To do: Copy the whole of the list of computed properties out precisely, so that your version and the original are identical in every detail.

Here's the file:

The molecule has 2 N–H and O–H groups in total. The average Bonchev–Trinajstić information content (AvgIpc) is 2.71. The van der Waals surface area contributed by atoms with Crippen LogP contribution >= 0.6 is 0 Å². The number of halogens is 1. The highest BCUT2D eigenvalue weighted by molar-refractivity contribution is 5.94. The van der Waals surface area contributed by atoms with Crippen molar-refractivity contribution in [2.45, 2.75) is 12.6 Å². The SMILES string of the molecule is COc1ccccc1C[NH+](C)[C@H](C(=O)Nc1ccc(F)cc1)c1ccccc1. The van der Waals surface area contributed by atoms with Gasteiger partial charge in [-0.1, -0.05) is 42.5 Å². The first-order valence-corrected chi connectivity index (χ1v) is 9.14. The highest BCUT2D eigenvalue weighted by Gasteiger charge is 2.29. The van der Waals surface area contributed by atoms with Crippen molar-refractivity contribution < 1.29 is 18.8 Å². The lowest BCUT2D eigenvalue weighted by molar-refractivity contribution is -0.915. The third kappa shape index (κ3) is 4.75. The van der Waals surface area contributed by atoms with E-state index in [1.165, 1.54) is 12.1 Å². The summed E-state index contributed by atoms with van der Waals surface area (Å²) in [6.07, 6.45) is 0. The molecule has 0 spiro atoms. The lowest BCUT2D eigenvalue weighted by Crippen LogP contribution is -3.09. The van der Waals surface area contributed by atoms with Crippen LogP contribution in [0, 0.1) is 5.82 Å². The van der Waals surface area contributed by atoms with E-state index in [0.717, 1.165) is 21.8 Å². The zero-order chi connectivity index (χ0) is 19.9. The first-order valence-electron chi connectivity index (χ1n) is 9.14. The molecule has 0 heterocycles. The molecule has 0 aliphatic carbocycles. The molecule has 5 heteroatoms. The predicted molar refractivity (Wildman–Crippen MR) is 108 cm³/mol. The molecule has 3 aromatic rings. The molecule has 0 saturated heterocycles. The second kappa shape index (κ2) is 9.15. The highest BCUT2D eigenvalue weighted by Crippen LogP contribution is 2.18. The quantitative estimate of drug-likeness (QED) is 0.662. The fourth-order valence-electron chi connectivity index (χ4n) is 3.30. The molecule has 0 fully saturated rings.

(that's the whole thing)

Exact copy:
The molecule has 2 N–H and O–H groups in total. The average Bonchev–Trinajstić information content (AvgIpc) is 2.71. The van der Waals surface area contributed by atoms with Crippen LogP contribution >= 0.6 is 0 Å². The number of halogens is 1. The highest BCUT2D eigenvalue weighted by molar-refractivity contribution is 5.94. The van der Waals surface area contributed by atoms with Crippen molar-refractivity contribution in [2.45, 2.75) is 12.6 Å². The SMILES string of the molecule is COc1ccccc1C[NH+](C)[C@H](C(=O)Nc1ccc(F)cc1)c1ccccc1. The van der Waals surface area contributed by atoms with Gasteiger partial charge in [-0.1, -0.05) is 42.5 Å². The first-order valence-corrected chi connectivity index (χ1v) is 9.14. The highest BCUT2D eigenvalue weighted by Gasteiger charge is 2.29. The van der Waals surface area contributed by atoms with Crippen molar-refractivity contribution < 1.29 is 18.8 Å². The lowest BCUT2D eigenvalue weighted by molar-refractivity contribution is -0.915. The third kappa shape index (κ3) is 4.75. The van der Waals surface area contributed by atoms with E-state index in [1.165, 1.54) is 12.1 Å². The summed E-state index contributed by atoms with van der Waals surface area (Å²) in [6.07, 6.45) is 0. The molecule has 0 spiro atoms. The lowest BCUT2D eigenvalue weighted by Crippen LogP contribution is -3.09. The van der Waals surface area contributed by atoms with Crippen LogP contribution in [0, 0.1) is 5.82 Å². The van der Waals surface area contributed by atoms with E-state index in [0.717, 1.165) is 21.8 Å². The zero-order chi connectivity index (χ0) is 19.9. The first-order valence-electron chi connectivity index (χ1n) is 9.14. The molecule has 0 heterocycles. The molecule has 0 aliphatic carbocycles. The molecule has 5 heteroatoms. The predicted molar refractivity (Wildman–Crippen MR) is 108 cm³/mol. The molecule has 3 aromatic rings. The molecule has 0 saturated heterocycles. The second kappa shape index (κ2) is 9.15. The highest BCUT2D eigenvalue weighted by Crippen LogP contribution is 2.18. The quantitative estimate of drug-likeness (QED) is 0.662. The fourth-order valence-electron chi connectivity index (χ4n) is 3.30. The molecule has 0 fully saturated rings.